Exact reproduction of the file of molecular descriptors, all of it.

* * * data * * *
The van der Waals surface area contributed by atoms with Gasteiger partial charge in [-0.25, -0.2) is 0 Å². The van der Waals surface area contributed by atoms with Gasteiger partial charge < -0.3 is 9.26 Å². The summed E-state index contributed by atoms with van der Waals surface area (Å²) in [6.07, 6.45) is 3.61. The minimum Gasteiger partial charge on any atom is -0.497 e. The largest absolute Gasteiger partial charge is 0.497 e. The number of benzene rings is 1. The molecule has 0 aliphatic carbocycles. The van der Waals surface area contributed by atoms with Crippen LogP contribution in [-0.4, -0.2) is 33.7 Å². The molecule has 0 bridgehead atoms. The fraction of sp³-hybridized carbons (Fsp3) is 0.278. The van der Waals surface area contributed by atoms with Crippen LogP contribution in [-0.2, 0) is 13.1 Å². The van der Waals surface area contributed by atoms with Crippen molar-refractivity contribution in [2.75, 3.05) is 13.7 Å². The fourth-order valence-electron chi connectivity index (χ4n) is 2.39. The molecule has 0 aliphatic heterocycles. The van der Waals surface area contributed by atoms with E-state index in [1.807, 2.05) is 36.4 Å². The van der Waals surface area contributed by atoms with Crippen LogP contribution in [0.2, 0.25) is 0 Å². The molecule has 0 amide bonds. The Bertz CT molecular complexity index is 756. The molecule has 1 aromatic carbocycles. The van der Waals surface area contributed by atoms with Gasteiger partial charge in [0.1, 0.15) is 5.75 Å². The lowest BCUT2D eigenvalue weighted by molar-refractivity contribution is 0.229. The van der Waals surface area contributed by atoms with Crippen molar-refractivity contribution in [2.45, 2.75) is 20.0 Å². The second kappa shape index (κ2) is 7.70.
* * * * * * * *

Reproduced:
The van der Waals surface area contributed by atoms with Gasteiger partial charge in [-0.25, -0.2) is 0 Å². The van der Waals surface area contributed by atoms with Gasteiger partial charge < -0.3 is 9.26 Å². The summed E-state index contributed by atoms with van der Waals surface area (Å²) in [6.07, 6.45) is 3.61. The minimum Gasteiger partial charge on any atom is -0.497 e. The largest absolute Gasteiger partial charge is 0.497 e. The number of benzene rings is 1. The molecule has 0 aliphatic carbocycles. The van der Waals surface area contributed by atoms with Crippen LogP contribution in [-0.4, -0.2) is 33.7 Å². The molecule has 0 bridgehead atoms. The fraction of sp³-hybridized carbons (Fsp3) is 0.278. The van der Waals surface area contributed by atoms with Crippen LogP contribution in [-0.2, 0) is 13.1 Å². The van der Waals surface area contributed by atoms with Crippen molar-refractivity contribution in [2.75, 3.05) is 13.7 Å². The fourth-order valence-electron chi connectivity index (χ4n) is 2.39. The molecule has 0 aliphatic heterocycles. The van der Waals surface area contributed by atoms with E-state index in [1.807, 2.05) is 36.4 Å². The van der Waals surface area contributed by atoms with Crippen LogP contribution in [0.2, 0.25) is 0 Å². The molecule has 0 amide bonds. The Bertz CT molecular complexity index is 756. The molecule has 1 aromatic carbocycles. The van der Waals surface area contributed by atoms with Gasteiger partial charge in [0.1, 0.15) is 5.75 Å². The lowest BCUT2D eigenvalue weighted by molar-refractivity contribution is 0.229. The van der Waals surface area contributed by atoms with Crippen molar-refractivity contribution in [2.45, 2.75) is 20.0 Å². The second kappa shape index (κ2) is 7.70.